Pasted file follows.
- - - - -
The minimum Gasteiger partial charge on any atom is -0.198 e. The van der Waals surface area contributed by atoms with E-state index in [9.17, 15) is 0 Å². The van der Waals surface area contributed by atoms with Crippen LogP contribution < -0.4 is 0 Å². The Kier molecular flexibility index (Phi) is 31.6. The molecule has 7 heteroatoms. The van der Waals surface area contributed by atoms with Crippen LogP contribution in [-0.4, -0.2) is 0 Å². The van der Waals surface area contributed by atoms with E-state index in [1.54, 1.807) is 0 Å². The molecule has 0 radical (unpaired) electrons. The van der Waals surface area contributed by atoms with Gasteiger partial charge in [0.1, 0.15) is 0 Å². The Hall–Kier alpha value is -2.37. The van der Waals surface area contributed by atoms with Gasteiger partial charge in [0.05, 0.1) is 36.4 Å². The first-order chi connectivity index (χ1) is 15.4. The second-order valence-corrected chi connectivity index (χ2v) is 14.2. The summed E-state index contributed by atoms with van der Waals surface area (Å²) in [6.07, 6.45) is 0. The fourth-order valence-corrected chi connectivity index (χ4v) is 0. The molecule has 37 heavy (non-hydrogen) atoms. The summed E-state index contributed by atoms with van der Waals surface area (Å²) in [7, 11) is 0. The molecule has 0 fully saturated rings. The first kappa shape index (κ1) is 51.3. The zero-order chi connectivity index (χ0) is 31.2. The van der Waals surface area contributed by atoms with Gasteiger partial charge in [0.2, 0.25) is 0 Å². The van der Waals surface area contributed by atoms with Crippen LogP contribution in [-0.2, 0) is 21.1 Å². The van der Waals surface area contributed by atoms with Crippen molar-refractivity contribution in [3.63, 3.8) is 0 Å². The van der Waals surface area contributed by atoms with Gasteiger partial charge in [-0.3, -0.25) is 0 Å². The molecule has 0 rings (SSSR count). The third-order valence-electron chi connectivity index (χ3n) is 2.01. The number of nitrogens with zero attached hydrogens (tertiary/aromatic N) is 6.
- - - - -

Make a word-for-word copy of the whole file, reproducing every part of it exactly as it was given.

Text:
The minimum Gasteiger partial charge on any atom is -0.198 e. The van der Waals surface area contributed by atoms with E-state index in [9.17, 15) is 0 Å². The van der Waals surface area contributed by atoms with Crippen LogP contribution < -0.4 is 0 Å². The Kier molecular flexibility index (Phi) is 31.6. The molecule has 7 heteroatoms. The van der Waals surface area contributed by atoms with Crippen LogP contribution in [-0.4, -0.2) is 0 Å². The van der Waals surface area contributed by atoms with E-state index in [1.54, 1.807) is 0 Å². The molecule has 0 radical (unpaired) electrons. The van der Waals surface area contributed by atoms with Gasteiger partial charge in [0.1, 0.15) is 0 Å². The Hall–Kier alpha value is -2.37. The van der Waals surface area contributed by atoms with Gasteiger partial charge in [0.05, 0.1) is 36.4 Å². The first-order chi connectivity index (χ1) is 15.4. The second-order valence-corrected chi connectivity index (χ2v) is 14.2. The summed E-state index contributed by atoms with van der Waals surface area (Å²) in [6.07, 6.45) is 0. The fourth-order valence-corrected chi connectivity index (χ4v) is 0. The molecule has 37 heavy (non-hydrogen) atoms. The summed E-state index contributed by atoms with van der Waals surface area (Å²) in [7, 11) is 0. The molecule has 0 fully saturated rings. The first kappa shape index (κ1) is 51.3. The zero-order chi connectivity index (χ0) is 31.2. The van der Waals surface area contributed by atoms with Gasteiger partial charge in [0.2, 0.25) is 0 Å². The van der Waals surface area contributed by atoms with Crippen LogP contribution in [-0.2, 0) is 21.1 Å². The van der Waals surface area contributed by atoms with Crippen molar-refractivity contribution in [3.63, 3.8) is 0 Å². The van der Waals surface area contributed by atoms with Gasteiger partial charge in [-0.3, -0.25) is 0 Å². The molecule has 0 rings (SSSR count). The third-order valence-electron chi connectivity index (χ3n) is 2.01. The number of nitrogens with zero attached hydrogens (tertiary/aromatic N) is 6.